I have a calculation involving a gradient and a parametrization, but I haven't been able to find out the relation between them. Let me explain.

Let $f:X↦R$ be a smooth function and $\mathrm{grad}f\in \mathcal T X$ its gradient. $X$ is a Riemannian manifold, and therefore $\mathrm{grad}f$ has a norm. While my calculation requires this norm, the only expression that I have is through a parametrizion $\alpha:R^n \mapsto X$.

This parametrization, yields the vector $\mathrm{grad}f \circ \alpha \in \mathcal T R^n$, whose norm I can compute. However, I haven't been able to find how these two norms are related.

I hope someone can point me in the right direction. Thank you and have a nice day.

You should pull back the Riemannian metric $g$ on $X$ under the map $\alpha$. This defines a Riemannian metric $\alpha^*g$ on $\mathbb R^n$. The norm of $\nabla (f\circ \alpha)$ in this metric gives the answer to your question.
I'll illustrate this by an example. Let $X$ be the unit sphere in $\mathbb R^3$ with the metric induced from $\mathbb R^3$. The map $\alpha$ is $$\alpha(\theta,\phi)=(\cos\theta \sin \phi, \sin\theta\sin\phi, \cos\phi)\tag1$$ What does it mean to pull back the metric under $\alpha$? It means that the length of vector $p\frac{\partial}{\partial \theta}+q\frac{\partial}{\partial \phi}$ from the tangent space to $\mathbb R^2$ at a point $(\theta,\phi)$ is the length of $$\left(p\frac{\partial}{\partial \theta}+q\frac{\partial}{\partial \phi}\right)\alpha = (-\sin\theta \sin\phi, \cos\theta\sin\phi,0)\,p+ (\cos\theta \cos \phi, \sin\theta\cos\phi, -\sin\phi)\,q$$ in the metric of $X$ (which, for me, comes from $\mathbb R^3$). Using the Pythagorean theorem, I calculate $$\bigg\|p\frac{\partial}{\partial \theta} + q\frac{\partial}{\partial \phi}\bigg\|_{\alpha^*g}^2 = (\sin^2\phi)\, p^2 +q^2 \tag2$$ Now suppose I want to calculate the norm of gradient of the function $f(x,y,z)=xyz$. Working through $\alpha$, I find $$f\circ\alpha(\theta,\phi)=\cos\theta\sin\theta \sin^2\phi\cos\phi$$ and then calculate the gradient of $f\circ \alpha$ from its partial derivatives $$\nabla(f\circ \alpha) = (\cos 2\theta \sin^2\phi\cos\phi)\frac{\partial}{\partial \theta} + \cos\theta\sin\theta (2\sin\phi\cos^2\phi-\sin^3\phi)\frac{\partial}{\partial \phi}$$ According to (2), the norm of the gradient is the square root of $$\cos^2 2\theta \sin^6\phi\cos^2\phi + \cos^2\theta\sin^2\theta (2\sin\phi\cos^2\phi-\sin^3\phi)^2$$ Ugh, but this how it works in general.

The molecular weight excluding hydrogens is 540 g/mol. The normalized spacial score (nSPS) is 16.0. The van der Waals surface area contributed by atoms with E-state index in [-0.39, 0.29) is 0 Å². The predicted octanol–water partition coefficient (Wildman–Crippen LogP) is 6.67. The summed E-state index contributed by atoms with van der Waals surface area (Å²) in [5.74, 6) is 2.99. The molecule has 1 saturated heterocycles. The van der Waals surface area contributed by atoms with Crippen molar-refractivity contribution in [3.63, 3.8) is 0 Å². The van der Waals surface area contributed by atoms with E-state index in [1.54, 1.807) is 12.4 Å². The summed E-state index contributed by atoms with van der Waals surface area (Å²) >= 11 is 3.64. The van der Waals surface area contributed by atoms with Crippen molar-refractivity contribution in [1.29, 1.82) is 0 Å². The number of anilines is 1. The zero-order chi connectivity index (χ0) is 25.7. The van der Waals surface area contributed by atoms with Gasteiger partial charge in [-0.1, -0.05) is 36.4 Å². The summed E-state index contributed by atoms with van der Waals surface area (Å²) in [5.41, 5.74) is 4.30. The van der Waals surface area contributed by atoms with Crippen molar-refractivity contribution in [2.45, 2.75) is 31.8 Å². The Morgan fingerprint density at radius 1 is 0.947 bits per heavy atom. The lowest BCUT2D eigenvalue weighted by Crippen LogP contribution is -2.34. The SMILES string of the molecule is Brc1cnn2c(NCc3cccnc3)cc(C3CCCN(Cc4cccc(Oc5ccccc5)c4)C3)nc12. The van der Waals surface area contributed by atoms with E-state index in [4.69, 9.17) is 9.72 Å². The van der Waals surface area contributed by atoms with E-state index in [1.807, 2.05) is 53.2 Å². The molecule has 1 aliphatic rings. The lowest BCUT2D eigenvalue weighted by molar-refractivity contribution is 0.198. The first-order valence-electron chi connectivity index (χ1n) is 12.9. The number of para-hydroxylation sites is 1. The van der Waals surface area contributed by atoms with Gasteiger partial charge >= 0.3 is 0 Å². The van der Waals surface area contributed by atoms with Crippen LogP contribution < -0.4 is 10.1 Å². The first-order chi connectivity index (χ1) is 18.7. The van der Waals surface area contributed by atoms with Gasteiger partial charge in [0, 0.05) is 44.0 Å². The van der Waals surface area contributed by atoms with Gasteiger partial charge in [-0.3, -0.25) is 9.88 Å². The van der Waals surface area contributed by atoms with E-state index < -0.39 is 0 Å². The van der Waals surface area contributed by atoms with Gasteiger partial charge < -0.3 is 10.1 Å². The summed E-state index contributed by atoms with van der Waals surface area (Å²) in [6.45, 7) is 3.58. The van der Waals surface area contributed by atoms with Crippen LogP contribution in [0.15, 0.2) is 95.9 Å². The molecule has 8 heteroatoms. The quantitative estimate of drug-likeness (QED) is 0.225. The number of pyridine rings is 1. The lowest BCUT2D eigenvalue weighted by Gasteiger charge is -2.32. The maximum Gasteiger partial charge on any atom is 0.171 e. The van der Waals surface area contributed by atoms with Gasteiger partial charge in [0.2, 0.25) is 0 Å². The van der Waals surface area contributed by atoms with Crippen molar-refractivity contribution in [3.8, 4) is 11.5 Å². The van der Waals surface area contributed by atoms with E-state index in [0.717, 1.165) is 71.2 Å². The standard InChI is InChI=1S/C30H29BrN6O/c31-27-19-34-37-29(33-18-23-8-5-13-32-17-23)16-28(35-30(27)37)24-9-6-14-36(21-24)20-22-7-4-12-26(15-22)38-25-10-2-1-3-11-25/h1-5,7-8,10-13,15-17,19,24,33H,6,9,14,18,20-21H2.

If your parametrization $\alpha$ is conformal, the computations simplify because the pullback of $g$ under $\alpha$ is a multiple of the standard metric on $\mathbb R^n$. However, most $n$-manifolds with $n>2$ do not admit conformal parametrization.
• This makes sense. I wasn't sure if the push forward of the gradient in $R^n$ was the gradient -or its multiple- in $X$. It makes sense when the map's conformal, and then the scaling factor would be the Jacobian. Thanks. – Diego May 2 '13 at 18:05